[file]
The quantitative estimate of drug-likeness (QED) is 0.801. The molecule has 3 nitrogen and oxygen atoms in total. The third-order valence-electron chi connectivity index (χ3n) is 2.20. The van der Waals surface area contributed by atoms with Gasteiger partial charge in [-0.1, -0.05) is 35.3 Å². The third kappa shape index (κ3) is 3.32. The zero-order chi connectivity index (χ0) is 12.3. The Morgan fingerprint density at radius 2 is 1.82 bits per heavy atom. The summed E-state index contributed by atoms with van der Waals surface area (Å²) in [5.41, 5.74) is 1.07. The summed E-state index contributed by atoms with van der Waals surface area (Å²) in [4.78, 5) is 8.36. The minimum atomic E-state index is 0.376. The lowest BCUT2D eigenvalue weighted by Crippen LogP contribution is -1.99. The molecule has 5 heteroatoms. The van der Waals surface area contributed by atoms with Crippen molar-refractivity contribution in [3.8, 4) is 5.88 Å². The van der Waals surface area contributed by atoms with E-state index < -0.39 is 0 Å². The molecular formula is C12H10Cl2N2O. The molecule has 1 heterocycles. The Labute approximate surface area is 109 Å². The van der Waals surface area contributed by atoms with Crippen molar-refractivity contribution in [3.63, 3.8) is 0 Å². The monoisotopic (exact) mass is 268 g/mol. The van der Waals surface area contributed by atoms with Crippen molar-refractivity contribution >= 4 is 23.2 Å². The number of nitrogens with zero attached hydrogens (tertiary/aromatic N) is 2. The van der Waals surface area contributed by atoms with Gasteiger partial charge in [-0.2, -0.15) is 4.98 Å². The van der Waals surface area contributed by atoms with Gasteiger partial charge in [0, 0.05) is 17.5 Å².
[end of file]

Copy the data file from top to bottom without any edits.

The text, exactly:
The quantitative estimate of drug-likeness (QED) is 0.801. The molecule has 3 nitrogen and oxygen atoms in total. The third-order valence-electron chi connectivity index (χ3n) is 2.20. The van der Waals surface area contributed by atoms with Gasteiger partial charge in [-0.1, -0.05) is 35.3 Å². The third kappa shape index (κ3) is 3.32. The zero-order chi connectivity index (χ0) is 12.3. The Morgan fingerprint density at radius 2 is 1.82 bits per heavy atom. The summed E-state index contributed by atoms with van der Waals surface area (Å²) in [5.41, 5.74) is 1.07. The summed E-state index contributed by atoms with van der Waals surface area (Å²) in [4.78, 5) is 8.36. The minimum atomic E-state index is 0.376. The lowest BCUT2D eigenvalue weighted by Crippen LogP contribution is -1.99. The molecule has 5 heteroatoms. The van der Waals surface area contributed by atoms with Crippen molar-refractivity contribution in [3.8, 4) is 5.88 Å². The van der Waals surface area contributed by atoms with E-state index < -0.39 is 0 Å². The molecular formula is C12H10Cl2N2O. The molecule has 1 heterocycles. The Labute approximate surface area is 109 Å². The van der Waals surface area contributed by atoms with Crippen molar-refractivity contribution in [3.63, 3.8) is 0 Å². The monoisotopic (exact) mass is 268 g/mol. The van der Waals surface area contributed by atoms with Crippen molar-refractivity contribution >= 4 is 23.2 Å². The number of nitrogens with zero attached hydrogens (tertiary/aromatic N) is 2. The van der Waals surface area contributed by atoms with Gasteiger partial charge in [-0.2, -0.15) is 4.98 Å². The van der Waals surface area contributed by atoms with Gasteiger partial charge in [0, 0.05) is 17.5 Å².